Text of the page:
2008 volume 40(11) pages 2770 – 2790
doi:10.1068/a39374

Cite as:
Michielin F, Mulder C H, 2008, "Family events and the residential mobility of couples" Environment and Planning A 40(11) 2770 – 2790

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Family events and the residential mobility of couples

Francesca Michielin, Clara H Mulder

Received 29 November 2006; in revised form 20 June 2007; published online 9 September 2008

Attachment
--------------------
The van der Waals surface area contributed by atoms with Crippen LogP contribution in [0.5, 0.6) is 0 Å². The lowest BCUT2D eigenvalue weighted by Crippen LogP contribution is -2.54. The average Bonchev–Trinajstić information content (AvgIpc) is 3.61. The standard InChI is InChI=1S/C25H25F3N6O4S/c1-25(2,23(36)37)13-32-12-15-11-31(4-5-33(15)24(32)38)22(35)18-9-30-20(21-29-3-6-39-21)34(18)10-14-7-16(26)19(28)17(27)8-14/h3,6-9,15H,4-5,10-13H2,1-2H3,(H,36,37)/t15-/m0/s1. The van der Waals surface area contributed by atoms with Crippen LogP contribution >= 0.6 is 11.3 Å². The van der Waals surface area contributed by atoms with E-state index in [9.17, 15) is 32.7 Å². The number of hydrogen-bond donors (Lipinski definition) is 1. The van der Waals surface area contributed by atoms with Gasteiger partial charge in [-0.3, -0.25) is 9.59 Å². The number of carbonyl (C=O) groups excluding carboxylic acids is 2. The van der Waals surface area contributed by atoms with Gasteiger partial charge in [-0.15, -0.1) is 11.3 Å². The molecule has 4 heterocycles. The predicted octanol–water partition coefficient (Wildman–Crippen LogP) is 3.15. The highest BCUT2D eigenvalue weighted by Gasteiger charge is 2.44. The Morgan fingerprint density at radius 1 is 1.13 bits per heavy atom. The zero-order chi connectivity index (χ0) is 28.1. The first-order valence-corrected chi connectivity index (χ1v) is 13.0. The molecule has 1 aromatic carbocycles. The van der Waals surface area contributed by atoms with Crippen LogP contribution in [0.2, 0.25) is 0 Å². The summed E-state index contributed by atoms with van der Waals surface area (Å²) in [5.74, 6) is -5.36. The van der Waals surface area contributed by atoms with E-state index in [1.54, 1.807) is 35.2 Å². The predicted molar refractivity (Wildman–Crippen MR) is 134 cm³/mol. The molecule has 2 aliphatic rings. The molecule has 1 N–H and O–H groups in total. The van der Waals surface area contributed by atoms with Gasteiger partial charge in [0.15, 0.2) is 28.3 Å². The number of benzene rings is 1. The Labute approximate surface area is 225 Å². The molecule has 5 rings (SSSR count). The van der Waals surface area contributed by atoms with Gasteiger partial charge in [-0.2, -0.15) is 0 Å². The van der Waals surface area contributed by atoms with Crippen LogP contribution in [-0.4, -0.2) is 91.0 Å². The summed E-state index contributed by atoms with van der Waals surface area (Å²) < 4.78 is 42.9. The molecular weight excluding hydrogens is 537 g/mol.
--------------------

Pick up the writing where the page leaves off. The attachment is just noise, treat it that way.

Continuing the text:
Abstract. Using data from retrospective surveys carried out in the Netherlands during the early 1990s, we describe how the residential mobility of couples—that is, short-distance moves—is affected by family events and how fertility is affected by residential mobility. The results show that residential moves are particularly likely to happen in a short period preceding a wedding or during pregnancy, supporting the hypothesis that residential mobility is likely to occur in anticipation of family changes. Anticipation is also suggested by the fact that the likelihood of having a child is greater after a residential move, but only starting from some months after the move. Family events also have a hampering effect on residential moves. Starting from some months after the wedding, being married is associated with a lower propensity of experiencing a short-distance move, while the presence of children is associated with less residential mobility only when children are school-aged.

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